Austria, speaking on behalf of the European Union, said that in his new Disarmament Agenda, the United Nations Secretary-General encouraged the Conference on Disarmament to live up to its potential as the world’s single multilateral disarmament negotiating body and stressed that the ongoing substantive discussions in the five subsidiary bodies should lead to concrete and much-needed outcomes. The European Union shared the Secretary-General’s concern over the current security environment and concurred that dialogue, transparency and confidence-building measures and disarmament education were necessary. The European Union believed that the continued non-compliance by some States with their non-proliferation obligations was a source of concern, and there was a need for accountability and ending impunity for such violations. Strongly condemning the use of chemical weapons anywhere, by anyone, the European Union warmly welcomed the decision of the Special Session of the Conference of States parties to the Chemical Weapons Convention on addressing the threat posed by the increasing use of chemical weapons by reinforcing international verification and attribution capacities and looked forward to the implementation of the Organization for the Prohibition of Chemical Weapons attribution arrangements on Syria. In the same vein, the European Union strongly supported the Secretary-General’s Mechanism for investigation of alleged use of chemical and biological weapons and looked forward to his proposal to develop a stronger international capacity.
The European Union had repeatedly stressed the need for concrete progress towards the full implementation of Article VI of the Nuclear Non-Proliferation Treaty, with the ultimate goal of the total elimination of nuclear weapons; continued to actively promote universalisation and prompt entry into force of the Comprehensive Nuclear-Test-Ban Treaty and advocate immediate negotiations in this Conference on a Fissile Material Cut-off Treaty; and supported international efforts on nuclear disarmament verification and the establishment of a zone free of weapons of mass destruction in the Middle East. Also, the European Union supported efforts towards the complete, verifiable and irreversible denuclearisation of the Korean Peninsula and underlined the importance of maintaining pressure through sanctions, while keeping channels of communication open, and continued to encourage the two nuclear weapon States with the largest arsenals to extend the new START treaty. With regard to activities in outer space and in cyber space, the European Union supported the implementation of the consensus recommendations of the United Nations Group of Government Experts on Transparency and Confidence-Building Measures in Outer Space Activities, which had concluded, inter alia, that voluntary political measures could form the basis for the consideration of concepts and proposals for legally binding obligations.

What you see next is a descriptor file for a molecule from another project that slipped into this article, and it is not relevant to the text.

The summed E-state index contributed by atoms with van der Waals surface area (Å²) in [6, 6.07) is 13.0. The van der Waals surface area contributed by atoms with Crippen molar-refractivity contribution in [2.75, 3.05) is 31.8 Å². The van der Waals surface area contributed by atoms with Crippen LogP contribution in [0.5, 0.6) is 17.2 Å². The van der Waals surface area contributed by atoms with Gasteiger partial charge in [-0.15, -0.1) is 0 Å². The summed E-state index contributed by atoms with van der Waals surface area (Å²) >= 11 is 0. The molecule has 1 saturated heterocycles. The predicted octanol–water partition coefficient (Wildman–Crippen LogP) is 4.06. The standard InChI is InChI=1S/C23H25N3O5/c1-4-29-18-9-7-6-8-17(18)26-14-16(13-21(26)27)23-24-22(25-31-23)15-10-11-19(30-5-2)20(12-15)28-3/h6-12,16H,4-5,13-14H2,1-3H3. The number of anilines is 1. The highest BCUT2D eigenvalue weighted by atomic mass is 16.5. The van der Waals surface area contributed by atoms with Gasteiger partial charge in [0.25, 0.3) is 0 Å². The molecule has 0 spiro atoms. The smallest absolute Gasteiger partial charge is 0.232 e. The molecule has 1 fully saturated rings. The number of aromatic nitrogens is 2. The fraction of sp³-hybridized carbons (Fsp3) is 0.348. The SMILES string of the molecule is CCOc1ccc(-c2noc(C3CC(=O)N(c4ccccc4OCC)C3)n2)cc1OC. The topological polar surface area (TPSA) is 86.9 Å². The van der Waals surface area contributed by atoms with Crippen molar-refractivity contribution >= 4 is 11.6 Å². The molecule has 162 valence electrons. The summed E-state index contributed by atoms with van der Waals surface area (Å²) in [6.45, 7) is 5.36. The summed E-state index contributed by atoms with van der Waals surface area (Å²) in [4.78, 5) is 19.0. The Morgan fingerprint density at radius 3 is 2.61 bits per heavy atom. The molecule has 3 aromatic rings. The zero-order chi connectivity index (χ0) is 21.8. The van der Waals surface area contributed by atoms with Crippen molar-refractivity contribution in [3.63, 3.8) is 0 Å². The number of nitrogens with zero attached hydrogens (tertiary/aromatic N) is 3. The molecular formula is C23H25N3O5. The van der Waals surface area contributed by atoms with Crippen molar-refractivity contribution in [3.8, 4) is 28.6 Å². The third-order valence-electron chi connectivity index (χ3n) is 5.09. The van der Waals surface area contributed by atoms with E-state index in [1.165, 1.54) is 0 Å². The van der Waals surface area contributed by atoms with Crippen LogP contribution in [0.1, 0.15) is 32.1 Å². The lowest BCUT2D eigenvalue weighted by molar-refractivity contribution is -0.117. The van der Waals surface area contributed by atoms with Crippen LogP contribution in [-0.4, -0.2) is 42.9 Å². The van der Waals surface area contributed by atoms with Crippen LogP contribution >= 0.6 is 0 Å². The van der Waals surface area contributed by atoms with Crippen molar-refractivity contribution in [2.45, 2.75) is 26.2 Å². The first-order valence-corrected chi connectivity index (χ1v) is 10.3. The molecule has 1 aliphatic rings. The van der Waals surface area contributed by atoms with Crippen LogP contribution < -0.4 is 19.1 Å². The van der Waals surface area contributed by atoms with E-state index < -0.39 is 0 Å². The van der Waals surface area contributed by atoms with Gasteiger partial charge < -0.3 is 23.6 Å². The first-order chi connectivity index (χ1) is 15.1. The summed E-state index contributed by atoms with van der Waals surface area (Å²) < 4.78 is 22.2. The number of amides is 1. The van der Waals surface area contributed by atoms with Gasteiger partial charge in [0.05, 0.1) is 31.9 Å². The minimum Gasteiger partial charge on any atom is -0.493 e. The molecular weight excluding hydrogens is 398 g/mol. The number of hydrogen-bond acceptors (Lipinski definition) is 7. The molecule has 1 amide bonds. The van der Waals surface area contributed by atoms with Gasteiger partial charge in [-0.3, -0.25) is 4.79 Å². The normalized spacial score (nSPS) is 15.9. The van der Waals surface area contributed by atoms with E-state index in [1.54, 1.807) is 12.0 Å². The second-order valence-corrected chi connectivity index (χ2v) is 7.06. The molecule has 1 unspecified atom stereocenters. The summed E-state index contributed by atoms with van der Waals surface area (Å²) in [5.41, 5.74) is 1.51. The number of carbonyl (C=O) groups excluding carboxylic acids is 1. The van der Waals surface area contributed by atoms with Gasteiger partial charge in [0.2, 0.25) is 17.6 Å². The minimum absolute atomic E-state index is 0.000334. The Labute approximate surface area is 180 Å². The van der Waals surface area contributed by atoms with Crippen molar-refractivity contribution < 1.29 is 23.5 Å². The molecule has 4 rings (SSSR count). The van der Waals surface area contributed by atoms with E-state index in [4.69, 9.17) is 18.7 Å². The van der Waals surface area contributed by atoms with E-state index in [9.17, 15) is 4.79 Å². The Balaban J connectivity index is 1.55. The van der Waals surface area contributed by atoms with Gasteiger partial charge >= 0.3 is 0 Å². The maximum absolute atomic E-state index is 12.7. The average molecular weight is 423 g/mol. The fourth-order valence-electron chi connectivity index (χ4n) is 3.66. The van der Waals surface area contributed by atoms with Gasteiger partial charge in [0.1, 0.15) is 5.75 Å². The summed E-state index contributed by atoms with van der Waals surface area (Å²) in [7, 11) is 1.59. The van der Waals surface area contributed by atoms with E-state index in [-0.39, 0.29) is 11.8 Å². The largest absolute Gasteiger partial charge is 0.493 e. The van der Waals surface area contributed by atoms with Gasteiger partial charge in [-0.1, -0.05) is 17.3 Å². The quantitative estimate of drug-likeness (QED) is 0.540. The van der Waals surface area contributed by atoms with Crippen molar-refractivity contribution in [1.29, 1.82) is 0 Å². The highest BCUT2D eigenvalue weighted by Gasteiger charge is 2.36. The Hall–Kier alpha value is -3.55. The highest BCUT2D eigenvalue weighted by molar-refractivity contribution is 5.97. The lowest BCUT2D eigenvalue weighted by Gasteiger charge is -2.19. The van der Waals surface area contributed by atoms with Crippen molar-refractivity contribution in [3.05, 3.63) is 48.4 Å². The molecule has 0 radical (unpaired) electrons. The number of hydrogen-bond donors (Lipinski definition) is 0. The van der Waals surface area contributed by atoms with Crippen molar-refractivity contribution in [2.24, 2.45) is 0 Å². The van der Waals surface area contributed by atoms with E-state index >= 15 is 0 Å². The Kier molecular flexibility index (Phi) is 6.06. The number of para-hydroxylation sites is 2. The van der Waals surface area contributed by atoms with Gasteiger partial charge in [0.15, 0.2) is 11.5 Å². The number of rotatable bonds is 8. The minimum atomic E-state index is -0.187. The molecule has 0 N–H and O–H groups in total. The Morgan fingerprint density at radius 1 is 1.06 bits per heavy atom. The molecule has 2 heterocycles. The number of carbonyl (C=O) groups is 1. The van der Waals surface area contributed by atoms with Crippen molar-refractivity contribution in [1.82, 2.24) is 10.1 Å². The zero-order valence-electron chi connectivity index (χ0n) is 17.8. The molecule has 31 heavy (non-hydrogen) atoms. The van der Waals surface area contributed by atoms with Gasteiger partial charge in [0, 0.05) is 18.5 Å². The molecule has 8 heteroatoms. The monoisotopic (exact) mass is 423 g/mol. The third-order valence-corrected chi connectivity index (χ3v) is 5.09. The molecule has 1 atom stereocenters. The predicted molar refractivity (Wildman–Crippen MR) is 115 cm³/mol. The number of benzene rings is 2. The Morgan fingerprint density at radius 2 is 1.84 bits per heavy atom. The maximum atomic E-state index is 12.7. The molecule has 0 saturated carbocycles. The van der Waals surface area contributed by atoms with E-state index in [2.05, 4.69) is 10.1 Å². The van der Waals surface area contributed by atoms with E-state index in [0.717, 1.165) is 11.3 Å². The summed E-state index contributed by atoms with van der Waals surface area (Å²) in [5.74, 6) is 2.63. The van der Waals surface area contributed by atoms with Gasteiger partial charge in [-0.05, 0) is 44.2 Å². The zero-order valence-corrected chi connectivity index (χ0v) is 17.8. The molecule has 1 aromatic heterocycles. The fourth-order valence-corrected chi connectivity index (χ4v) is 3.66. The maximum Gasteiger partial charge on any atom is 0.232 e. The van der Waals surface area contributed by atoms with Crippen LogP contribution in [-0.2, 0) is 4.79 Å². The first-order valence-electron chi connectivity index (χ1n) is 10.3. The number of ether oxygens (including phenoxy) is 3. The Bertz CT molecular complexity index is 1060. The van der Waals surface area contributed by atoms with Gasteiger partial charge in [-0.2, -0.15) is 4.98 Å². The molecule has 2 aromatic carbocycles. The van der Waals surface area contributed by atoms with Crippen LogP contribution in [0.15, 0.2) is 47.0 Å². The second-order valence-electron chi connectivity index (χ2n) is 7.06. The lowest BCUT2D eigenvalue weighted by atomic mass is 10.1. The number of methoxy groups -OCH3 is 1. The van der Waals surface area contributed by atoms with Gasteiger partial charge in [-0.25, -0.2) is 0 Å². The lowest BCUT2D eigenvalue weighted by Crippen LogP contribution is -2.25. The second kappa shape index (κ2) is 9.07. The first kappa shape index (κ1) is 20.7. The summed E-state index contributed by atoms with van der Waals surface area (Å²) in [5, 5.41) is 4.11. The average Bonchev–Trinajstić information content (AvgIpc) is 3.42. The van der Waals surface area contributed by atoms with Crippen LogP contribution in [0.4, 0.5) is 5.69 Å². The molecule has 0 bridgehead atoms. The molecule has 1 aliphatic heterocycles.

The European Union welcomed the outcome of the Review Conference of the United Nations programme of work against illicit small arms and light weapons in June 2018 in New York, and highlighting its importance for the achievement of the 2030 Agenda for Sustainable Development, welcomed the Secretary-General’s proposal to establish a dedicated funding facility to support small arms and light weapons control, and also stressed the need to step up national, regional and international efforts against illicit small arms and light weapons which fuelled terrorism and organized crime, triggered conflict and hampered development in many parts of the world. The European Union was finalizing the review of its 2005 small arms and light weapons strategy which would cover illicit manufacture and diversion of firearms, small arms, light weapons and their ammunitions, with the focus of joint efforts on prevention and reduction of illicit small arms and ammunitions trafficking, in line with the Sustainable Development Goal 16.4. The European Union remained a storing and reliable partner of the United Nations, which would contribute to the implementation of the Secretary-General’s Agenda for Disarmament in line with its priorities.